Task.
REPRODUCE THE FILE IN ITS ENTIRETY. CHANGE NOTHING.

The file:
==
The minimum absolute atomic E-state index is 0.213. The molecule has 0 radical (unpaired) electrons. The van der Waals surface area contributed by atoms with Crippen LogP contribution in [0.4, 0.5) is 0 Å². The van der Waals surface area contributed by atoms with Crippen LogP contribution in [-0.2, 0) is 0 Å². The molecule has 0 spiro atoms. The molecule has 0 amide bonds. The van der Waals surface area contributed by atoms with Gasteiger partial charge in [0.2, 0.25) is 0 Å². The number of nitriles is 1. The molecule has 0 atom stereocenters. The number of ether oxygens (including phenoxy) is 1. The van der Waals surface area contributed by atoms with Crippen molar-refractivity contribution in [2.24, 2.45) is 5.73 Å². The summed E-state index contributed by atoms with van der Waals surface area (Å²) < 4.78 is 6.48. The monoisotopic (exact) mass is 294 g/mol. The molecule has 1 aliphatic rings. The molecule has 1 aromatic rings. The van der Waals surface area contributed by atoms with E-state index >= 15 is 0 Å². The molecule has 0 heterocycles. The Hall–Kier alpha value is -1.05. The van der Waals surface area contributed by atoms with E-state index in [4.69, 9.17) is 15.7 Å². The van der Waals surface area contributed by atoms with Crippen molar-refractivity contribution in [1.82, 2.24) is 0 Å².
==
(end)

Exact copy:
The minimum absolute atomic E-state index is 0.213. The molecule has 0 radical (unpaired) electrons. The van der Waals surface area contributed by atoms with Crippen LogP contribution in [0.4, 0.5) is 0 Å². The van der Waals surface area contributed by atoms with Crippen LogP contribution in [-0.2, 0) is 0 Å². The molecule has 0 spiro atoms. The molecule has 0 amide bonds. The van der Waals surface area contributed by atoms with Gasteiger partial charge in [0.2, 0.25) is 0 Å². The number of nitriles is 1. The molecule has 0 atom stereocenters. The number of ether oxygens (including phenoxy) is 1. The van der Waals surface area contributed by atoms with Crippen molar-refractivity contribution in [2.24, 2.45) is 5.73 Å². The summed E-state index contributed by atoms with van der Waals surface area (Å²) < 4.78 is 6.48. The monoisotopic (exact) mass is 294 g/mol. The molecule has 1 aliphatic rings. The molecule has 1 aromatic rings. The van der Waals surface area contributed by atoms with E-state index >= 15 is 0 Å². The molecule has 0 heterocycles. The Hall–Kier alpha value is -1.05. The van der Waals surface area contributed by atoms with E-state index in [4.69, 9.17) is 15.7 Å². The van der Waals surface area contributed by atoms with Crippen molar-refractivity contribution in [1.82, 2.24) is 0 Å².